Sales teams are best motivated through the right measurements, focused on quality and profitability of a piece of business, rather than on single dimensional metrics such as sales volume or space occupancy.

Forecasting demand to streamline operations

A hotel’s ability to forecast demand more accurately will not just affect revenue, but it can have a wider impact across a hotel’s entire operation. Revenue managers can not only help develop and implement optimal pricing strategies within a hotel, but by working closely with a hotel’s operations team, they can also provide detailed, accurate demand forecasts which assist with critical hotel planning processes.

For example, accurate forecasts can be instrumental in helping with planning inventory and staffing levels. If a hotel can anticipate demand, it will be able to have the right levels of staff working at the right times, even down to forecasting peak check-in and check-out times. This will help not only with optimising wage costs, but will also increase satisfaction from guests.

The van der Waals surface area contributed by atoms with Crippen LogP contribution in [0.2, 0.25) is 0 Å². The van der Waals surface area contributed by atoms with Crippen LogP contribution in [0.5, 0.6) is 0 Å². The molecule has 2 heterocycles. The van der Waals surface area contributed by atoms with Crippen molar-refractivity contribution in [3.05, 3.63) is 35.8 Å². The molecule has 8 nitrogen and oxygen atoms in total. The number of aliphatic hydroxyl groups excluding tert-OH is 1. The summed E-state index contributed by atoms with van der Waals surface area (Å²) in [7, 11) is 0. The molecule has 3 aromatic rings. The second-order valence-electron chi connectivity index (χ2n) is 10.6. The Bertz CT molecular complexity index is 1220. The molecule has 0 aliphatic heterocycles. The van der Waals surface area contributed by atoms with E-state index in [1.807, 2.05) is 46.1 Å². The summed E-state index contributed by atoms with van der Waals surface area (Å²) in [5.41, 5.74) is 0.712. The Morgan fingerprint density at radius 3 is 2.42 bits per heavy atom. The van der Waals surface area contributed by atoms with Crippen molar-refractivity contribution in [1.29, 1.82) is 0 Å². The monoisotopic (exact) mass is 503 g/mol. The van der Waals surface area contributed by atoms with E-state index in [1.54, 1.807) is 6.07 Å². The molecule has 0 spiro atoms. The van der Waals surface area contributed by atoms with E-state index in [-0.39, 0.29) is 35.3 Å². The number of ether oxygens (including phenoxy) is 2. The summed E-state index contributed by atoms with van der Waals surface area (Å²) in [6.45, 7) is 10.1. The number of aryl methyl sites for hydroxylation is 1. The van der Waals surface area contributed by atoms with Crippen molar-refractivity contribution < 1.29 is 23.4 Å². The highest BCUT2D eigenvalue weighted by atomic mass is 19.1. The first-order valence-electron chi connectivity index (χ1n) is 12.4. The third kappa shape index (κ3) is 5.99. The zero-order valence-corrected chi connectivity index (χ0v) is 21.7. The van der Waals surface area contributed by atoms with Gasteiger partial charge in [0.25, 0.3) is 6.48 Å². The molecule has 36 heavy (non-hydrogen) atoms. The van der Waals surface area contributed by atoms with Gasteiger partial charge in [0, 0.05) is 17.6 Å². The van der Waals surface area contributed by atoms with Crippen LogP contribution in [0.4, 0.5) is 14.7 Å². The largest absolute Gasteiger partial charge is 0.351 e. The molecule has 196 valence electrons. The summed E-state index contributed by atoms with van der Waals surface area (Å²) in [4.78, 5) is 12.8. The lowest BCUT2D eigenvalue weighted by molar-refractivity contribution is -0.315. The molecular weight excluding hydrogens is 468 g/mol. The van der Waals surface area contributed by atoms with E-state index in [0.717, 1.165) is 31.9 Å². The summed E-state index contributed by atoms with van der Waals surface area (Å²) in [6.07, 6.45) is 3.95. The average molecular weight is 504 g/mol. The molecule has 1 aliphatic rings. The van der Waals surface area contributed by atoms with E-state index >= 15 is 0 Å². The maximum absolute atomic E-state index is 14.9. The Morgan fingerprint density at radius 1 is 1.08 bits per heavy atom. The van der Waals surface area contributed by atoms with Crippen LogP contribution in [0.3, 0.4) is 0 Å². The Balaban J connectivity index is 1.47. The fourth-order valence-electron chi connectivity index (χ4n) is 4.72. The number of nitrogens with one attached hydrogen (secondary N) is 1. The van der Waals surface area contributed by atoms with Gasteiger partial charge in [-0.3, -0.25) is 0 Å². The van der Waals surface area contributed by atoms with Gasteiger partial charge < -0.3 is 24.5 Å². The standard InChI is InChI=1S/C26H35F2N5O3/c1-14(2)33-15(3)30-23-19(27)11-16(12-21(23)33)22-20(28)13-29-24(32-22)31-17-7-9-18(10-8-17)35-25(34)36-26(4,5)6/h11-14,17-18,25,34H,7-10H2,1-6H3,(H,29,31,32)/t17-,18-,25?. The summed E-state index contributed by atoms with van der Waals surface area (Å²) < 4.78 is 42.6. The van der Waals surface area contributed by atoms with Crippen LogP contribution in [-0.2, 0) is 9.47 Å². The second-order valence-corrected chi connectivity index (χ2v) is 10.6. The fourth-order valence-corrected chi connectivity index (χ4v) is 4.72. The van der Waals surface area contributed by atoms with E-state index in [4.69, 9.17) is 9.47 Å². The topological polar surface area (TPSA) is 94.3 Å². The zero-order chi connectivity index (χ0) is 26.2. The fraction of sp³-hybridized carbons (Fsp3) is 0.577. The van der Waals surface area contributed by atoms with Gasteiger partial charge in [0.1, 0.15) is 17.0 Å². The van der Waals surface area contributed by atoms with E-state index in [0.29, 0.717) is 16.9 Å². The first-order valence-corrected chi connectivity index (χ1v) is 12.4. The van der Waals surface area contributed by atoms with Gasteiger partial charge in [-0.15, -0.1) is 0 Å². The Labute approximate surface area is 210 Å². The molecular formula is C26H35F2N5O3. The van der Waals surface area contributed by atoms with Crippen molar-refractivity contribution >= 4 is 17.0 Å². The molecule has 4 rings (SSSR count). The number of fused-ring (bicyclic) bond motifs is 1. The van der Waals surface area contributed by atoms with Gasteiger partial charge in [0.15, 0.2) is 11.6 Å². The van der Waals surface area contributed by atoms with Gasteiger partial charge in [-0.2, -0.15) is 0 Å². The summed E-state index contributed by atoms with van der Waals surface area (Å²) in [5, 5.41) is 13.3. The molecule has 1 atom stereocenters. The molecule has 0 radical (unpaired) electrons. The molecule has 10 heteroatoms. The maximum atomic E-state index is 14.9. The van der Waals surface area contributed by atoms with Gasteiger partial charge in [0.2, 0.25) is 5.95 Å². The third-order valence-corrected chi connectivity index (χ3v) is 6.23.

Guests form opinions of a hotel largely from their first and last impressions, and there is no surer way to annoy them than with long wait times for check-in or check-out.

Accurate forecasts used by revenue managers and shared with a hotel’s operations team can additionally support anticipating demand in restaurants, meaning that levels of perishable inventory such as fresh food can be more accurately ordered, with waste minimised.

Working better together

Many hotels are aware of the benefits of departmental collaboration, but still face challenges from traditional-minded departments that view themselves as distinct from each other.

While removing the boundaries between these previously separate business areas may not happen overnight, a long-term commitment to combining efforts will result in significant improvements for the teams and hotel, optimized revenue opportunities and a sustainable business strategy for the future.

This is strictly an exclusive feature, reprints of this article in any shape or form without prior written approval from 4Hoteliers.com is not permitted.

Rachel Grier is Managing Director Asia Pacific for IDeaS Revenue Solutions - A SAS Company

www.ideas.com